This elaborate early 1800s English Playing Chess Set design, referred to in the literature as a Calvert Pattern, is derived from earlier German designs from the 15th through the 19th centuries. It is often, but wrongly, attributed to John Calvert, a Master of the Worshipful Company of Turners, located at 189 Fleet Street, from around 1790 to 1840. He specialized in exquisitely turned Chess sets in ivory for the aristocracy and in ebony/boxwood for the many coffee shops and clubs where Chess was a popular pastime.
Chessmen of this type were actually manufactured throughout the early-to-mid Victorian period by John Jaques of London and Thomas Lund of Cornhill. The Calvert playing sets were ultimately supplanted by the Staunton pattern chessmen, which were introduced to the public in the fall of 1849 by the firm of John Jaques of London.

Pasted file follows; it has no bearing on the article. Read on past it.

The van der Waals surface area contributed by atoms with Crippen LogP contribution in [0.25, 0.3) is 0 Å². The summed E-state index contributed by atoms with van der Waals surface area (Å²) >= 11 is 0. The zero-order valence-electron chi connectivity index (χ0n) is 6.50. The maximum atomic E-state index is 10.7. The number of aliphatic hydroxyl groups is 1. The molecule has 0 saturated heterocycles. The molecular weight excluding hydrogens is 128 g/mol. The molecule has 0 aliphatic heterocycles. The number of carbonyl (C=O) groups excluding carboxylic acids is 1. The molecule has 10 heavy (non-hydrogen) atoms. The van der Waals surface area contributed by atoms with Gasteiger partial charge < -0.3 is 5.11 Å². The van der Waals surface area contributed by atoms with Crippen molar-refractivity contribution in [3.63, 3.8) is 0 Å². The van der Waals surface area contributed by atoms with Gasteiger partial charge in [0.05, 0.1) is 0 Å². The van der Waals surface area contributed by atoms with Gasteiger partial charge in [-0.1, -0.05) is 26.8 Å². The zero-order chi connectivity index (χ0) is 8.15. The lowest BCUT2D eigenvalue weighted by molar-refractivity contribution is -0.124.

This reproduction is an exact copy, crafted from faux ivory, of an original Calvert Chess set. It dates from around 1810, at which time white and red colored ivory pieces were popular. The slender baluster stems and the unusual form of the King and Queen with their pierced floral crowns, makes an attractive and highly decorative design.
The King stands around 3-1/2" tall. The display Chess board box feature two drawers with individual compartments for piece storage.
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